Finally, let’s talk about the financials and other business aspects of the deal. Overall this is a pure technology investment for AMD; they are not putting any money into the joint venture, but they are contributing a significant amount of technology and technological expertise. It will be partner THATIC that supplies the funding for the venture, along with the remaining IP and expertise. Importantly, this means AMD doesn’t have any financial risk in the joint venture, and should it not pan out then AMD doesn’t lose any of their already limited financial resources.

On the up side however, AMD stands to gain significantly from the deal if it goes well. The initial joint venture licensing agreement calls for AMD to be paid $293 million – spread out over multiple payments that are contingent on the joint venture hitting certain milestones – while AMD will also receive royalty payments on future processors. At a time when AMD is still trying to pull back into the black, the agreement and promise of royalties is significant. And since the company already had a virtually non-existent presence in the Chinese x86 server processor market, while this deal does, from a practical perspective, limit AMD’s ability to sell Opteron processors to China, a fraction of even a moderately successful product line would represent a significant improvement for AMD.

At this point we don't have any further information on when the joint venture will be announcing their first products, but we'll be keeping a close eye on the development of AMD's newest venture. Although China calling on AMD can't alone turn around the company's fortunes, for AMD this represents their best chance in years to get back into the server market, and re-attain the profitability that they badly need.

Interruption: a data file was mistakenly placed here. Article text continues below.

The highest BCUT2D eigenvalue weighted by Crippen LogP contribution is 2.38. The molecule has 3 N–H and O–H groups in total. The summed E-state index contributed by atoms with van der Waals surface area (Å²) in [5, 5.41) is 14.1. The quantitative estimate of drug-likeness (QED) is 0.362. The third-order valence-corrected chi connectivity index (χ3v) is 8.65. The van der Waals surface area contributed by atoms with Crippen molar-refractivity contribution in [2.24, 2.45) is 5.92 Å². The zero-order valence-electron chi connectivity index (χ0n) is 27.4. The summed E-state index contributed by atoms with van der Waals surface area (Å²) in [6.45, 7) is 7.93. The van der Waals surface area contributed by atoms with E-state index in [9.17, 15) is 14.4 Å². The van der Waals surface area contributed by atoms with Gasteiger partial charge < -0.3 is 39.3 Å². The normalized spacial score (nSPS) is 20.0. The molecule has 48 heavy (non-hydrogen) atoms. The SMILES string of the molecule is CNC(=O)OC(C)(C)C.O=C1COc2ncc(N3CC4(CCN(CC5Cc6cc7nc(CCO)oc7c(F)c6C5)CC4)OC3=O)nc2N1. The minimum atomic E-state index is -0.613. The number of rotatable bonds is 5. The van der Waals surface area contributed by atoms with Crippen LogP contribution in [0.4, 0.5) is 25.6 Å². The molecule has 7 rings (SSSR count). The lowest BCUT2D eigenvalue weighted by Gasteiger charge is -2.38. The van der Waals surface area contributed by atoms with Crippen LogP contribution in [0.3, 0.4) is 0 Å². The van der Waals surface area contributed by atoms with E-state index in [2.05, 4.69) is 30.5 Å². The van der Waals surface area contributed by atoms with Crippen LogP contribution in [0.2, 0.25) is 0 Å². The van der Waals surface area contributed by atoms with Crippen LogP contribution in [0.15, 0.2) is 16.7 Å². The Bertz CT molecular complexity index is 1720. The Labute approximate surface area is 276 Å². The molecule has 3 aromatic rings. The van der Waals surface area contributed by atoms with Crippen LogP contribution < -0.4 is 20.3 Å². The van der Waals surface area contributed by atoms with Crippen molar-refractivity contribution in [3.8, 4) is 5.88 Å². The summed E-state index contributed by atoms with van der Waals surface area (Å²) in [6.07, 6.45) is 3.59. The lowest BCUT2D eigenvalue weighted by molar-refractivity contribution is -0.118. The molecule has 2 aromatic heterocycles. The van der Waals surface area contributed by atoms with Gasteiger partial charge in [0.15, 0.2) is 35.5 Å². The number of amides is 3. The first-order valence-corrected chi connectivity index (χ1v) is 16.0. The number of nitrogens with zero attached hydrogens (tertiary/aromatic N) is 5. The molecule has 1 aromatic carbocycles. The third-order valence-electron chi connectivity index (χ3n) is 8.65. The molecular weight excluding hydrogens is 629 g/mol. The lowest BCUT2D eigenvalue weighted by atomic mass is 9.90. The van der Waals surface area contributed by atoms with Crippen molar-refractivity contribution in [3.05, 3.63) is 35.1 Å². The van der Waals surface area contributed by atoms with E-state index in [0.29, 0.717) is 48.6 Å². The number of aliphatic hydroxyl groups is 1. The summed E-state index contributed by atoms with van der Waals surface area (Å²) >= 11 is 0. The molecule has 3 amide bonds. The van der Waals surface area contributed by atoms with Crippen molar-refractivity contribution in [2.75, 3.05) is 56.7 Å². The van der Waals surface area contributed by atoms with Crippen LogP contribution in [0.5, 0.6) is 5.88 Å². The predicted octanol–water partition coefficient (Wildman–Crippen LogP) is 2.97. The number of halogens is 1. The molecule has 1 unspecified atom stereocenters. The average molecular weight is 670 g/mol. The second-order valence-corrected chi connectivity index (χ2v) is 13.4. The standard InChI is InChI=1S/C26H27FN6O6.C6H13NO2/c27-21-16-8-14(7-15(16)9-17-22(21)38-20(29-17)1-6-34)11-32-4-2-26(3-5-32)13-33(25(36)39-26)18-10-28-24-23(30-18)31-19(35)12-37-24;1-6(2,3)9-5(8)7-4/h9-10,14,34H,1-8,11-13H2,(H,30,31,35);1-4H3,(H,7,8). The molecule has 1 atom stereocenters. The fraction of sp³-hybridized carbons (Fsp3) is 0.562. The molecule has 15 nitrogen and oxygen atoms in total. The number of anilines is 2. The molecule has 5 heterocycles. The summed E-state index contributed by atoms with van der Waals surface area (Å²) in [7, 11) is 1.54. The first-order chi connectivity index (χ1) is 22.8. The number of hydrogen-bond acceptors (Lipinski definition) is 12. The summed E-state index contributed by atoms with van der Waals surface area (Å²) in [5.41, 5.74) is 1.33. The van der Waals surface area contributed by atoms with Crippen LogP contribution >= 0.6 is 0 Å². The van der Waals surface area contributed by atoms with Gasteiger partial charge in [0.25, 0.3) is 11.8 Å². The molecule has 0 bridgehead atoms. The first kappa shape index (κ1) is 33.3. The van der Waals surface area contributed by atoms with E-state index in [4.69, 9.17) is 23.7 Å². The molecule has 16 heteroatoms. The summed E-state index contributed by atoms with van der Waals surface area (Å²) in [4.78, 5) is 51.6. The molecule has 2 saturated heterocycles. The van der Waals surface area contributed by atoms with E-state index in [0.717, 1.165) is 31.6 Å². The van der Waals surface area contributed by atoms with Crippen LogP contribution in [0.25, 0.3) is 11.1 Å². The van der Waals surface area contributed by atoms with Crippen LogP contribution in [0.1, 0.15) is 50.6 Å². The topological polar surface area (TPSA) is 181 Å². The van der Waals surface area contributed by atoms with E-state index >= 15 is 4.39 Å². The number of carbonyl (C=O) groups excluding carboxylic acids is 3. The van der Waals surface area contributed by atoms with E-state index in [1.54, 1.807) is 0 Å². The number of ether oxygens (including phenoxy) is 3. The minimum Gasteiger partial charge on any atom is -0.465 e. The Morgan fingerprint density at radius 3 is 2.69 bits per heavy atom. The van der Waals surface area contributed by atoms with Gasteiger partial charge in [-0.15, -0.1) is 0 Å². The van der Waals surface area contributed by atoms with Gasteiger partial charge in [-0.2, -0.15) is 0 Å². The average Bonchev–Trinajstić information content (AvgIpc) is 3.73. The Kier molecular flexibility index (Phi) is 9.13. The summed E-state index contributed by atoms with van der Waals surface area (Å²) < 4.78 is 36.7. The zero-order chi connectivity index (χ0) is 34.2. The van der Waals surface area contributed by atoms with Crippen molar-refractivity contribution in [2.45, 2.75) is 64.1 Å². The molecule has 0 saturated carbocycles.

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  • Bleakwise - Sunday, April 24, 2016 - link

    I mean, there was talk about splitting up intel into 2-3 companies. That's how serious the issue was. AMD has since owned their own x86 license and doesn't need Intel to license it. Intel on the other hand licenses x86-64 from AMD and pays royalties to AMD for every chip sold, though it's not something AMD can terminate.

    Now. AVX, AVX2 and SSE are different stories. I would imagine that these are what AMD gets in exchange for x86-64 instead of royalties. Without all the extentoins like AES and SSE and in the future without AVX and VEC an x86 chip isn't high performance.

    To that end I have to wonder what this Chinese chipmaker is getting. I wouldn't be surpised if instead of SSE and AVX it had vector extensions from ARM like NEON or maybe 3dnow! .
    Reply
  • Bleakwise - Sunday, April 24, 2016 - link

    Clean room designed are one thing, but that isn't what Intel has, x86-64 is cross licensed. You can't reverse engineer something afte ryou license the IP, and what Intel's marketing dept calls it "Intel64" is irrelevant. AMD doesn't flat out own AVX because they call it AVX1.1 or AVX2.1 either, just the FMA4 instruction....

    I mean, Ford can't just go buy a Toyota, and then go "reverse engiener" a toyota based off the toyota they bought....
    Reply